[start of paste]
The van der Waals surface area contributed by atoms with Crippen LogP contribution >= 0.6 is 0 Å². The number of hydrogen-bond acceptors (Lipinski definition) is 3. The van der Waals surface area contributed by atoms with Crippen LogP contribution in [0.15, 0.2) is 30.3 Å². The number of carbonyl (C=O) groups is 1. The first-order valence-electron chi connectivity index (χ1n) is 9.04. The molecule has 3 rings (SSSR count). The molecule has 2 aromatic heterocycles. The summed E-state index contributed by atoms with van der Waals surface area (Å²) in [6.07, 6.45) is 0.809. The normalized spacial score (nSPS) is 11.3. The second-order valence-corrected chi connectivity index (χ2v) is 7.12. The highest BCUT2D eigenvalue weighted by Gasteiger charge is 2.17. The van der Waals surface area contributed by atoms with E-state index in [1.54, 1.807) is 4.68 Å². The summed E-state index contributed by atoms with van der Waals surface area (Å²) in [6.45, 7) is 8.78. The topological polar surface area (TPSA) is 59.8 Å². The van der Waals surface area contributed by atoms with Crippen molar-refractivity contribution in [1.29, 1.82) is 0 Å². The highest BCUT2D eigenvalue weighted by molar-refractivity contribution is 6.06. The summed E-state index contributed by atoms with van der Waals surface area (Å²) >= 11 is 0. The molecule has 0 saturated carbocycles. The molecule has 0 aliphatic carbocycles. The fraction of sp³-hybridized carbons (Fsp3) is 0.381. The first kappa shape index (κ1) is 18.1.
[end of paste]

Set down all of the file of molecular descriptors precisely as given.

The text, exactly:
The van der Waals surface area contributed by atoms with Crippen LogP contribution >= 0.6 is 0 Å². The number of hydrogen-bond acceptors (Lipinski definition) is 3. The van der Waals surface area contributed by atoms with Crippen LogP contribution in [0.15, 0.2) is 30.3 Å². The number of carbonyl (C=O) groups is 1. The first-order valence-electron chi connectivity index (χ1n) is 9.04. The molecule has 3 rings (SSSR count). The molecule has 2 aromatic heterocycles. The summed E-state index contributed by atoms with van der Waals surface area (Å²) in [6.07, 6.45) is 0.809. The normalized spacial score (nSPS) is 11.3. The second-order valence-corrected chi connectivity index (χ2v) is 7.12. The highest BCUT2D eigenvalue weighted by Gasteiger charge is 2.17. The van der Waals surface area contributed by atoms with E-state index in [1.54, 1.807) is 4.68 Å². The summed E-state index contributed by atoms with van der Waals surface area (Å²) in [6.45, 7) is 8.78. The topological polar surface area (TPSA) is 59.8 Å². The van der Waals surface area contributed by atoms with Crippen molar-refractivity contribution in [1.29, 1.82) is 0 Å². The highest BCUT2D eigenvalue weighted by molar-refractivity contribution is 6.06. The summed E-state index contributed by atoms with van der Waals surface area (Å²) >= 11 is 0. The molecule has 0 saturated carbocycles. The molecule has 0 aliphatic carbocycles. The fraction of sp³-hybridized carbons (Fsp3) is 0.381. The first kappa shape index (κ1) is 18.1.